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Talking “Noah” With Ari Handel

Thursday, March 20, 2014  |  posted by Hugh Hewitt

Ari Handel wrote “Noah” with director Darren Aronofsky, and given that the story of the flood is easily among the top two or three best known stories in the world, I was interested in how he approached the challenge.  Having seen the film –most of the controversies swirling around it are on the spectrum from silly to absurd– I was intrigued about how he and Aronofsky built a compelling and surprising script from the five sparse chapters of Genesis devoted to Noah.  What, after all, does it mean to be “righteous?”  And how about those Nephilim in Chapter 6?  A dozen years of Catholic education and lots and lots of reading in theology since then really didn’t explain this mystery, so it is an inviting angle in an amazing story, and of course I expected the special effects would be riveting…and they are.  There is one sequence, which I discuss with Handel but don’t give away in key detail, which is haunting and he explains it without spoiler in our chat.

So read the interview (the transcript of which is posted here), go see the movie, and brush up on Genesis 5-9.  Every Christian certainly should if only to be ready to talk about the flick with a non-believeing friend –it isn’t every day Hollywood pours hundreds of millions into a Bible story. I will be off this coming week, with Guy Benson filling in for me, but I’ll be back on 3/31 the Monday after the movie’s release, and the debate on the films merits is something to look forward to.


NOTE: Here is the audio of the interview Hugh did with Ari Handel about “Noah.”


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The 14 Plus 3

Thursday, March 20, 2014  |  posted by Hugh Hewitt

I am off on vacation after today’s show, so want to leave a useful post up top while Guy Benson sits in for me.  Thus a post directing you to the campaigns that can use either or both your financial and volunteer help.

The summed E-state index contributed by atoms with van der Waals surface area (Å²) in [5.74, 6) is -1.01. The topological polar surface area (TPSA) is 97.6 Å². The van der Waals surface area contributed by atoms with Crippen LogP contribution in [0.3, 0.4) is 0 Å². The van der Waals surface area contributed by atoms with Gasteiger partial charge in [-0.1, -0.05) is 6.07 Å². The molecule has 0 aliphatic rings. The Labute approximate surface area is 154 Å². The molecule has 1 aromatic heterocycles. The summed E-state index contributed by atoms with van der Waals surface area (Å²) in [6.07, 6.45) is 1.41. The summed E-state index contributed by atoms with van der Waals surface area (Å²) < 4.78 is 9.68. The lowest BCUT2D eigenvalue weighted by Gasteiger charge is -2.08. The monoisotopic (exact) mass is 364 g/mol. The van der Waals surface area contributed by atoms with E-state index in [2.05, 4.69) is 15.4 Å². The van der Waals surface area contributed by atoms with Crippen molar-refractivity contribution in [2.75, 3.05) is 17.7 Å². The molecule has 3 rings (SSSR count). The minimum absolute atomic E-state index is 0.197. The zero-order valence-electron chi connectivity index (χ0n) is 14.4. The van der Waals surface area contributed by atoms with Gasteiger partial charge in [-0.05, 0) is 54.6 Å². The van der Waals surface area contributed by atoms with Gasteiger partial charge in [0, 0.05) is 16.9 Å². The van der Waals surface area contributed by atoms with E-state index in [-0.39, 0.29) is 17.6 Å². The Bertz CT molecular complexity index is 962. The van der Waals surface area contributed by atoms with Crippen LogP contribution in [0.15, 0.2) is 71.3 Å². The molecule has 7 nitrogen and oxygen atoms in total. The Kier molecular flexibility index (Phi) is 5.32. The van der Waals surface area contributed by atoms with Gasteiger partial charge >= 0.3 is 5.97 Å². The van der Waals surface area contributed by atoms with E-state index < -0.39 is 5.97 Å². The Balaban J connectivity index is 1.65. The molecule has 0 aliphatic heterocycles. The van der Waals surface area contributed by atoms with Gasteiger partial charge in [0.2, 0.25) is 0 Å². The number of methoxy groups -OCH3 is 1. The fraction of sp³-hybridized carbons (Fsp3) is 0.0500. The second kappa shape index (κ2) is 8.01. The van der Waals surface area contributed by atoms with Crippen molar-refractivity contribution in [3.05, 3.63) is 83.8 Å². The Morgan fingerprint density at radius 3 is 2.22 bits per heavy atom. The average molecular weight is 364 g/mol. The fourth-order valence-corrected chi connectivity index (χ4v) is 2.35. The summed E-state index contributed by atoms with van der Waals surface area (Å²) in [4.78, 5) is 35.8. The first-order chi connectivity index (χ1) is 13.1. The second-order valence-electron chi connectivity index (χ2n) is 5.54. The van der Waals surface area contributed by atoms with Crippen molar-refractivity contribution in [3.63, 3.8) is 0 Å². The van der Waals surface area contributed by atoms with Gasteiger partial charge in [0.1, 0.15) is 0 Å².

The 14 Senate seats currently held by Democrats and for which there is a strong GOP challenger are listed below.  There are also three GOP primaries in which I have taken sides.  I support Senator Mitch McConnell’s re-election in Kentucky, Rep. Jack Kingston’s nomination in Georgia and Rep. James Lankford’s nomination in Oklahoma.

The 14:

Here are the 14 Senate races for seats presently held by Democrats but for which Republicans are either favored to win or serious contenders:

1. West VirginiaRep. Shelley Moore Capito v. no one.

Jay Rockefeller quit after Capito got into the race.  She will win, going away.

2. South Dakota: Former Governor Mike Rounds in South Dakota v. no one in South Dakota

This is a mortal lock for the popular Rounds.

3.  ArkansasRep. Tom Cotton v. the hapless legacy senator Mark Pryor in Ark

Pryor won his seat because his dad held it for years.  Now the combat veteran of Afghanistan and Iraq Tom Cotton has a lead and is building it day by day, as shrinking Pryor struggles to erase all his positive endorsements of Obamacare.  Most recently he was for repealing the cuts to career military COLAs after he was for them. Continue Reading

Debating Common Core

Thursday, March 20, 2014  |  posted by Hugh Hewitt

I have covered the “Common Core” at length and in depth pom the program for most of the past year, with extended interviews with both proponents and opponents.

Yesterday Dr. Craig Barrett, the former CEO of Intel and current Chair of Basis Schools, was my guest to defend the Common Core.  The transcript of that interview is here.

At the conclusion of the interview I invited Dr. Barrett to debate Michele Malkin on the topic on my show.  ”Anytime, my good friend,” Dr. Barrett replied, so now it is just about the scheduling.

I am off next week, with Guy Benson filling in for me, but I hope during that week we can get the details arranged. Perhaps my friends at AM 960 The Patriot in Phoenix can arrange for a live broadcast/debate with both guests on a stage with me from a venue in Phoenix.


“The Crimea and The Global Leadership Deficit” by Clark S. Judge

Thursday, March 20, 2014  |  posted by Hugh Hewitt

The weekly column from Clark Judge:

The Crimea and The Global Leadership Deficit

by Clark S. Judge: managing director, White House Writers Group, Inc.; chairman, Pacific Research Institute

The March 19th front-page headline in the Wall Street Journal announced, “Defiant Russia Claims Crimea as Violence Flares in Region.”  For the first time since the end of the Second World War, one European country invaded and annexed the territory of another.

The unseen subtext of so many similar headlines around the world was that the end may have come to period in which honoring of international borders, democracy and open markets were the advancing global norm.  That era began with the Allies’ victory in 1945 and reached its apotheosis with the collapse of Soviet communism in 1992.  The late ‘80s and early ‘90s saw the ascendency of democratic, more or less market-honoring regimes from Russia and Eastern Europe to South Africa to the Philippines, South Korea and Taiwan to much of Latin America. Later even the Middle East was touched.  Essential to the freedom wave was the global leadership of the United States. Continue Reading

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